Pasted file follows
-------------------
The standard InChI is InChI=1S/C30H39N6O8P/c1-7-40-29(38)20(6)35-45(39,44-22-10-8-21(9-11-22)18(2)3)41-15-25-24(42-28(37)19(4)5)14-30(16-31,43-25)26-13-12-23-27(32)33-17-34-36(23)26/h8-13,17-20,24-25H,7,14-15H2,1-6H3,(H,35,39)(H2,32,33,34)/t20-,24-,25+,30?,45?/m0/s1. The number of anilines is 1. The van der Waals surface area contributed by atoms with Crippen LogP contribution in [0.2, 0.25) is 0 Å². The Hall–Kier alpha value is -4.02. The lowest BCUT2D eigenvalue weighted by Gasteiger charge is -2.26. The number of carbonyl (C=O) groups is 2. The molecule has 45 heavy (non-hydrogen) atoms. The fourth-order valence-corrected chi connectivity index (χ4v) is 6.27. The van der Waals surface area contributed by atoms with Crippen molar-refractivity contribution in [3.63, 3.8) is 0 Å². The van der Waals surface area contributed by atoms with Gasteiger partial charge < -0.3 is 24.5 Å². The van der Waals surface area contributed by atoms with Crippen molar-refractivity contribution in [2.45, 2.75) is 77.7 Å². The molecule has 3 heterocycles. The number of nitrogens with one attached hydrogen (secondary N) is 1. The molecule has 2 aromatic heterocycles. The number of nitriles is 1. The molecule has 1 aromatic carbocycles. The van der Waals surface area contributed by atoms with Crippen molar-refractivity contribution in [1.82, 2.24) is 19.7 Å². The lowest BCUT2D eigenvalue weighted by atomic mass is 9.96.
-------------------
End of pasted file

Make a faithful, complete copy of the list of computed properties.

The standard InChI is InChI=1S/C30H39N6O8P/c1-7-40-29(38)20(6)35-45(39,44-22-10-8-21(9-11-22)18(2)3)41-15-25-24(42-28(37)19(4)5)14-30(16-31,43-25)26-13-12-23-27(32)33-17-34-36(23)26/h8-13,17-20,24-25H,7,14-15H2,1-6H3,(H,35,39)(H2,32,33,34)/t20-,24-,25+,30?,45?/m0/s1. The number of anilines is 1. The van der Waals surface area contributed by atoms with Crippen LogP contribution in [0.2, 0.25) is 0 Å². The Hall–Kier alpha value is -4.02. The lowest BCUT2D eigenvalue weighted by Gasteiger charge is -2.26. The number of carbonyl (C=O) groups is 2. The molecule has 45 heavy (non-hydrogen) atoms. The fourth-order valence-corrected chi connectivity index (χ4v) is 6.27. The van der Waals surface area contributed by atoms with Crippen molar-refractivity contribution in [3.63, 3.8) is 0 Å². The van der Waals surface area contributed by atoms with Gasteiger partial charge < -0.3 is 24.5 Å². The van der Waals surface area contributed by atoms with Crippen molar-refractivity contribution in [2.45, 2.75) is 77.7 Å². The molecule has 3 heterocycles. The number of nitrogens with one attached hydrogen (secondary N) is 1. The molecule has 2 aromatic heterocycles. The number of nitriles is 1. The molecule has 1 aromatic carbocycles. The van der Waals surface area contributed by atoms with Crippen molar-refractivity contribution in [1.82, 2.24) is 19.7 Å². The lowest BCUT2D eigenvalue weighted by atomic mass is 9.96.